Earlier this month I highlighted how election posters in Australia, and other countries, feature close up head shots of candidates in a way that is almost completely unknown in the UK.
Large head and shoulders photographs did, however, previously feature heavily in our election literature – on leaflets if not posters. For decades many leaflets look like this effort from Sir W Lacon Threlford who was standing for election as a City of London Alderman in 1935:
Pausing for a moment of sympathy for the clerical helpers who had to correct the polling hours on the leaflet, it is notable that his name is not clearly presented anywhere on the front of the leaflet and his signature is not the most readable.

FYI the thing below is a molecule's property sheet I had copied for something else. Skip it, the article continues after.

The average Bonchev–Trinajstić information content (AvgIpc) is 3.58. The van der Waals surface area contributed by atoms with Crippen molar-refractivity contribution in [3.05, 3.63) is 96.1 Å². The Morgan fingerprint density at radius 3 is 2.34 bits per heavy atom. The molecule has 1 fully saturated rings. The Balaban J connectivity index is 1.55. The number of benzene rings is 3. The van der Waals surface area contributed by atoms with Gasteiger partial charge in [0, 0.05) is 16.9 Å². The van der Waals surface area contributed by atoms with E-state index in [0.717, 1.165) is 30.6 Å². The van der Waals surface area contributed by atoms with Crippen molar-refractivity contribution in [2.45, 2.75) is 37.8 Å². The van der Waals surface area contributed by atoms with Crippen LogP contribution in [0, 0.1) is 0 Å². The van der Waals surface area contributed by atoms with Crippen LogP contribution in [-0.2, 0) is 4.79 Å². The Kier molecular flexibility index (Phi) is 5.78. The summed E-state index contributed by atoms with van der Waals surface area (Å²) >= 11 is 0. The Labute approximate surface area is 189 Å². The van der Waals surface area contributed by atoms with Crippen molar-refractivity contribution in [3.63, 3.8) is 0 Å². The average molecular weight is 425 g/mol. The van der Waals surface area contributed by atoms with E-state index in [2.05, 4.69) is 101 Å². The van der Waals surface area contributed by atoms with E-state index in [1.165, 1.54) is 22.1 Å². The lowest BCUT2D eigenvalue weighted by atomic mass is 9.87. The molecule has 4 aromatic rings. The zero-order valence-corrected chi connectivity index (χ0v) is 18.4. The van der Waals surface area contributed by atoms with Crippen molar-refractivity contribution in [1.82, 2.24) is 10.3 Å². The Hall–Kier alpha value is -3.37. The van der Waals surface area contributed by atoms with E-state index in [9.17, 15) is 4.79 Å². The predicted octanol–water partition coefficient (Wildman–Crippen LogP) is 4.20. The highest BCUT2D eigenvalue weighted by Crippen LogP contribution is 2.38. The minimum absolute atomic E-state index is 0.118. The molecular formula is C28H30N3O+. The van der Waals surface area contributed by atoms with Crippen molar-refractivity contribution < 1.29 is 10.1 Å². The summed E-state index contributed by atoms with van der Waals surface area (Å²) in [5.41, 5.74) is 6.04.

The reverse of the leaflet does give his name, along with a write-up of reasons to vote for him:
The underlying messages here are very similar to those used by candidates now: went to school here, worked here, active in local organisation, active in worthy organisation, impressive career, served country, generous person and so on. The language and phrasing is very different, and no web address, reply slip or bar chart in sight.
So just for a bit of fun, how you would present this record in a modern election campaign?
(Sir W Lacon Threlford’s name lives on, by the way, in the form of the Chartered Institute of Linguists which he formed and which has a regular Threlford Lecture in his memory.)